CBFalconer, May 9, 2004
    #4
  5. Kamilche

    Kamilche Guest

    Daniel Sjöblom <_NOSPAM> wrote in message news:<409e3c6e$0$2438$>...

    > Except you can almost *never* prove anything right by testing it. That
    > is a very dangerous mind set that is bound to screw you over sooner or
    > later. The only sure way to prove a program correct is to write a
    > mathematical proof. Testing only works if the size of the input is
    > bounded and it can all be tested. (But tests are good because they can
    > prove something is *wrong* with a piece of code.)


    Yes, that's true - testing doesn't prove the absence of errors, it
    only stops the stupidest ones. A programmer who does boundary
    testing, tests for success, tests for failures, and stress testing,
    can rest easier at night knowing they've made an honest effort.
    Believe it or not, in my experience, most programmers DON'T unit test
    their programs... they only do so if there's a bug so hard-to-find
    that normal testing doesn't catch it. Sad, but true.

    What's the testing policy in YOUR shop?
    Kamilche, May 10, 2004
    #5
  6. Kamilche

    John L Guest

    "Kamilche" <> wrote in message news:...
    >
    > Yes, that's true - testing doesn't prove the absence of errors, it
    > only stops the stupidest ones. A programmer who does boundary
    > testing, tests for success, tests for failures, and stress testing,
    > can rest easier at night knowing they've made an honest effort.
    > Believe it or not, in my experience, most programmers DON'T unit test
    > their programs... they only do so if there's a bug so hard-to-find
    > that normal testing doesn't catch it. Sad, but true.
    >


    One thing that can undermine testing is management merely
    adding discovered flaws to a list of bugs (or "issues") rather
    than immediately fixing them.

    Another is not automating the analysis of test output. It can
    be too easy to take any plausible output as being correct,
    especially for our own code. A former colleague once asked
    me to help track down an elusive bug in his hash table code.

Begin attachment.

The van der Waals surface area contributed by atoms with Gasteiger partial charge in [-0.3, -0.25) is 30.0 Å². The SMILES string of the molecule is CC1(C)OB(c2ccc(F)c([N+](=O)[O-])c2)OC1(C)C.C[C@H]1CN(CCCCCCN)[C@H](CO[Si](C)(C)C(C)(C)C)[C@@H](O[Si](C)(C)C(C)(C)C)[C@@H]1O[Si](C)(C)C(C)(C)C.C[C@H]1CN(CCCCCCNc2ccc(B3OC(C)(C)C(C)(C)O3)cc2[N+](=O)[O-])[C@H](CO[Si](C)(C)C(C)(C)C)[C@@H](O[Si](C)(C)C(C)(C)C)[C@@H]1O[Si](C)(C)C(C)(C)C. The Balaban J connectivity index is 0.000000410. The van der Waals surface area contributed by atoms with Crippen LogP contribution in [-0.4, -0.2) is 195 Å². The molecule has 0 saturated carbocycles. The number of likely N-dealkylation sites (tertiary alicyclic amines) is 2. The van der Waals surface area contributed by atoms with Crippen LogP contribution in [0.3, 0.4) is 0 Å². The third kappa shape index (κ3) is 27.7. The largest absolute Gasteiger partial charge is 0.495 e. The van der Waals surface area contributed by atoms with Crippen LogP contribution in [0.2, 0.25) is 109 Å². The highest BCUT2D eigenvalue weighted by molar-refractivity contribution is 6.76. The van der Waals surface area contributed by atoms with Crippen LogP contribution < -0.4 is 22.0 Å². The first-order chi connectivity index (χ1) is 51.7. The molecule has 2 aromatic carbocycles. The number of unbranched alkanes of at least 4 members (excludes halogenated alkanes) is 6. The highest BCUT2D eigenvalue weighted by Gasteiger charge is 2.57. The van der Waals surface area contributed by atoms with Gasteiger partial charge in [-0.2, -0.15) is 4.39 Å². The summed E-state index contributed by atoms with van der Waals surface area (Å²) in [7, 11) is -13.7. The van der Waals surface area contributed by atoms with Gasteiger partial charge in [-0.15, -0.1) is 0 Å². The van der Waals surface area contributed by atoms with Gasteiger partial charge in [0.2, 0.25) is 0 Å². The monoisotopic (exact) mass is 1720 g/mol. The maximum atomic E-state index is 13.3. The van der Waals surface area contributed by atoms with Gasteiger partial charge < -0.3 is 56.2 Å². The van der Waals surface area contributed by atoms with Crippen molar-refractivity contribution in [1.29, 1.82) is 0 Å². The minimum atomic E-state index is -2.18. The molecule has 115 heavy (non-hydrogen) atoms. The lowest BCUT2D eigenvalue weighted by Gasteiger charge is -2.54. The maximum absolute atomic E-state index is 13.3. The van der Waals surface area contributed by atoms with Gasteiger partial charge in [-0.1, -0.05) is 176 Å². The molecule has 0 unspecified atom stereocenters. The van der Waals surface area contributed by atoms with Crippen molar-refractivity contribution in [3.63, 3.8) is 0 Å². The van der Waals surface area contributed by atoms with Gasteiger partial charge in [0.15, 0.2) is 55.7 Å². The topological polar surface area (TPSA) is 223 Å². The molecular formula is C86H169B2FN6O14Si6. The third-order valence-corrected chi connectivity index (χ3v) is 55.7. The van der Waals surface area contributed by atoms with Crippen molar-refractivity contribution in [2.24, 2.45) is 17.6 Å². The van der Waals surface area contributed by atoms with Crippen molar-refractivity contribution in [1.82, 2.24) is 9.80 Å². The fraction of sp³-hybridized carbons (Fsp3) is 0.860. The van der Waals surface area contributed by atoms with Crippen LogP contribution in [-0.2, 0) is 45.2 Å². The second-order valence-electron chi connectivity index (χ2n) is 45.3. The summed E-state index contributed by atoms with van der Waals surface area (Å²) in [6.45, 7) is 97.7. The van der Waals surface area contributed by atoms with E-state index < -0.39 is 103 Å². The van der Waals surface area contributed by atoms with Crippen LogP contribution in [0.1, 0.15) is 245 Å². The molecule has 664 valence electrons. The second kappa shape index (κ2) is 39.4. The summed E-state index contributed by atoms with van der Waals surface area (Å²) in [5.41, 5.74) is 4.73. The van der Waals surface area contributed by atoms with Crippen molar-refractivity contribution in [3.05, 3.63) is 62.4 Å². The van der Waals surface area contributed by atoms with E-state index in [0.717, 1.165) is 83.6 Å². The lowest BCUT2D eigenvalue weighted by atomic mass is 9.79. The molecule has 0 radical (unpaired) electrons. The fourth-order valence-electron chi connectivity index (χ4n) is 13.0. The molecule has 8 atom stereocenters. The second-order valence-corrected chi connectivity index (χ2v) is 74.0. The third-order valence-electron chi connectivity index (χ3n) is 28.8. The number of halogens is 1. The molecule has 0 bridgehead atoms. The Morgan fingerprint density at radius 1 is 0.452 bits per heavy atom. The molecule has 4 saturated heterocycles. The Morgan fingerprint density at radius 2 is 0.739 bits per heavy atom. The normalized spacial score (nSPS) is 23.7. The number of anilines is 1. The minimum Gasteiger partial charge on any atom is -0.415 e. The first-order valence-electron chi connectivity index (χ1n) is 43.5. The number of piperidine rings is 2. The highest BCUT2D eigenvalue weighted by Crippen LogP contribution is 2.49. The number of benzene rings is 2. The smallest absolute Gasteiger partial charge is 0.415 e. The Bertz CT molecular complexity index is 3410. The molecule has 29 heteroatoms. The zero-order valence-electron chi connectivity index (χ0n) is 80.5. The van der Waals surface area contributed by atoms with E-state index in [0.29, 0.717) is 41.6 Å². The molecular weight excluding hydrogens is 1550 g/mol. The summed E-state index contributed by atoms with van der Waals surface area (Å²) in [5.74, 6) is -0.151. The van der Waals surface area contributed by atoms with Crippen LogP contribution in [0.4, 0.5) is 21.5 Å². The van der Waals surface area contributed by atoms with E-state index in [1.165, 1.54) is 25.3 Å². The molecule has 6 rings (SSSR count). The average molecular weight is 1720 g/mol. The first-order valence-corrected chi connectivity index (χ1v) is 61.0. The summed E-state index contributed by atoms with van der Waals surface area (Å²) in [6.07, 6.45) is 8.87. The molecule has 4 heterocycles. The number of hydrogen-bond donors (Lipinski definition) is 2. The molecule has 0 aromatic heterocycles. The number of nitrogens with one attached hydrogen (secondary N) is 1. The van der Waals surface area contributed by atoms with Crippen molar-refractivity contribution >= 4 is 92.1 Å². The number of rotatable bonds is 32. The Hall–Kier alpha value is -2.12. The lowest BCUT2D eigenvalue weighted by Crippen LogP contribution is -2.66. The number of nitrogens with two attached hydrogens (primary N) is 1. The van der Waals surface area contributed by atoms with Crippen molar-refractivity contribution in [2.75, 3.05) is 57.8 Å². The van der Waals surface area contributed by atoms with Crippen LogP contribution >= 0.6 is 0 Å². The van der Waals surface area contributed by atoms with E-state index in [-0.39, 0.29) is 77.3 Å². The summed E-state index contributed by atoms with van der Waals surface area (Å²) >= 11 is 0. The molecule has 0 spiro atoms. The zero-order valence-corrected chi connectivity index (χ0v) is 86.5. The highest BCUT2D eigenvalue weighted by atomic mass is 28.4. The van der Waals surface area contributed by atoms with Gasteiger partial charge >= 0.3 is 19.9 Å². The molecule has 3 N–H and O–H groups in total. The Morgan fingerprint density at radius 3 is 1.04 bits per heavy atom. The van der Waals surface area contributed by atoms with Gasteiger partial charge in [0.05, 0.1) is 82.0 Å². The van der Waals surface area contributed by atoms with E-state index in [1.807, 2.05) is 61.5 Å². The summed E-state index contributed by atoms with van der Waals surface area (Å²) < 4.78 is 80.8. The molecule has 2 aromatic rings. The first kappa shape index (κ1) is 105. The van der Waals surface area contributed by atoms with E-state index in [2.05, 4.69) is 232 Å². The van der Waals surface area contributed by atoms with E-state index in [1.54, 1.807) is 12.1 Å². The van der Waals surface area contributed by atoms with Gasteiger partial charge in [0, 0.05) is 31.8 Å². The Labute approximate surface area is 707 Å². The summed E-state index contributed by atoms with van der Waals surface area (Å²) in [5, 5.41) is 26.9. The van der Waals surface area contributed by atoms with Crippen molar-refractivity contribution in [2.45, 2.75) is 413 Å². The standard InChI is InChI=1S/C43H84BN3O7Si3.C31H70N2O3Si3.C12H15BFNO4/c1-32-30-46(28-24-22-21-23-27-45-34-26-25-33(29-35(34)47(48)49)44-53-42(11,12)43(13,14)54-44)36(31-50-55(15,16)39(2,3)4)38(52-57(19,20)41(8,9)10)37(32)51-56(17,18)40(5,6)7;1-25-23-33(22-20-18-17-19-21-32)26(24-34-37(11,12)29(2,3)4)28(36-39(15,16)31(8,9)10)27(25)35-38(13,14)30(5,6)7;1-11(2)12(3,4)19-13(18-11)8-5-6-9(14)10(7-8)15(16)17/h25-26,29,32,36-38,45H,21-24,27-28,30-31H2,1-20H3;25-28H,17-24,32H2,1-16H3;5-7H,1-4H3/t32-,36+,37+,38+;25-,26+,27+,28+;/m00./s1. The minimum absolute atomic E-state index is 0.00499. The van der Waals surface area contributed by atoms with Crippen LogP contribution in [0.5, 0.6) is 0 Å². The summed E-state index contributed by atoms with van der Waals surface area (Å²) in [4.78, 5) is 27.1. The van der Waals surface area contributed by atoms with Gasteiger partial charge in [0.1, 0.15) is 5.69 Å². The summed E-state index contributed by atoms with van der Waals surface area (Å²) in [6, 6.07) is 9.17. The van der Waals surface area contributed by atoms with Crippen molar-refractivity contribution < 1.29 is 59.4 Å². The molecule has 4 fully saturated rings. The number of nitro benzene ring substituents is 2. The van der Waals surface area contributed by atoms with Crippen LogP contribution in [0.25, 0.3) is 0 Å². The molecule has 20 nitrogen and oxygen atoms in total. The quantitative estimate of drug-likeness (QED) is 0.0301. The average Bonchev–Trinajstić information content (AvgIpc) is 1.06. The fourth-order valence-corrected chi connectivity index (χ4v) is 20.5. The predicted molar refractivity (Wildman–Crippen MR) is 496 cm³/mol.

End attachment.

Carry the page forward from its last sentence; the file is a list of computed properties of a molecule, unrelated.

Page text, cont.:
We reran all his unit tests, one of which involved storing and
    retrieving one word beginning with each letter of the alphabet.
    Fortunately, I knew that there should have been 26 words output,
    not 25. The programmer was a lot brighter than I am but was
    faced with the classic problem of proofreading his own work:
    he saw what he knew what should have been there.

    --
    John.
    John L, May 10, 2004
    #6
  7. Martin Dickopp wrote:
    > Daniel Sjöblom <_NOSPAM> writes:
    >
    >
    >>Except you can almost *never* prove anything right by testing it. That
    >>is a very dangerous mind set that is bound to screw you over sooner or
    >>later. The only sure way to prove a program correct is to write a
    >>mathematical proof.

    >
    >
    > However, a mathematical proof created by a human can contain logical
    > fallacies, so you also have to prove the proof correct.


    Actually no. A proof cannot contain logical fallacies. If it did, it
    wouldn't be a proof :)

    >
    >
    >>Testing only works if the size of the input is bounded and it can all
    >>be tested. (But tests are good because they can prove something is
    >>*wrong* with a piece of code.)

    >
    >
    > Given the choice between a 10 million lines of code program which comes
    > with a mathematical proof of correctness, but has not been tested, and
    > a thoroughly tested 10 million lines of code program which has not been
    > proven correct, I'd trust the latter more.


    You read too much into my comment. I never said it was an either or
    choice. I'd prefer both tested and proved code.
    --
    Daniel Sjöblom
    Remove _NOSPAM to reply by mail
    =?ISO-8859-1?Q?Daniel_Sj=F6blom?=, May 10, 2004
    #7
  8. On Sat, 8 May 2004, Kamilche wrote:

    > You know, all this furor over this book caused me to go look it up on
    > Amazon. I've never read this book... but from what I can see from the
    > legally available table of contents, excerpt, and index at Amazon, it
    > looks more like a "Teach me newbie C" book than a "UNCOVER DEEP
    > MYSTERIES OF C!!" sort of affair.
    >
    > I've got a better idea! Let's discuss some 'Deep C Secrets' of our
    > own! I'll start.
    >
    > Testing - If you haven't tested to prove it right, it can almost
    > certainly be proven to be WRONG. It's terribly easy to screw
    > something up in C, causing buffer overruns and undefined behavior.
    > It's gotten to the point where I don't feel comfortable calling coding
    > done until the tests are written. There's too many places C can bite
    > you.


    I'd have to disagree with this. Far too often I have seen people use
    testing to make themselves feel good about their code. I believe testing
    is just a way to audit your design. It is a way to make sure you did the
    right thing. If you did not design the right thing then how are you going
    to test it? In other words, if I didn't think to code to prevent X then
    why would I test for X?

    Design and attention to detail are important. Empirical testing cannot
    give 100% certainty. The number of combinations in just a simple project
    is incredibly high. If there is user input then the numbers sky-rocket.

    You need to think about all the things the program is capable of. Define
    what you want it to do for all those capabilities. Then testing becomes a
    way to confirm you did what you planned.

    If you have introduced undefined behaviour into our program, testing might
    not catch it. One of the most common mistake is that programmers test and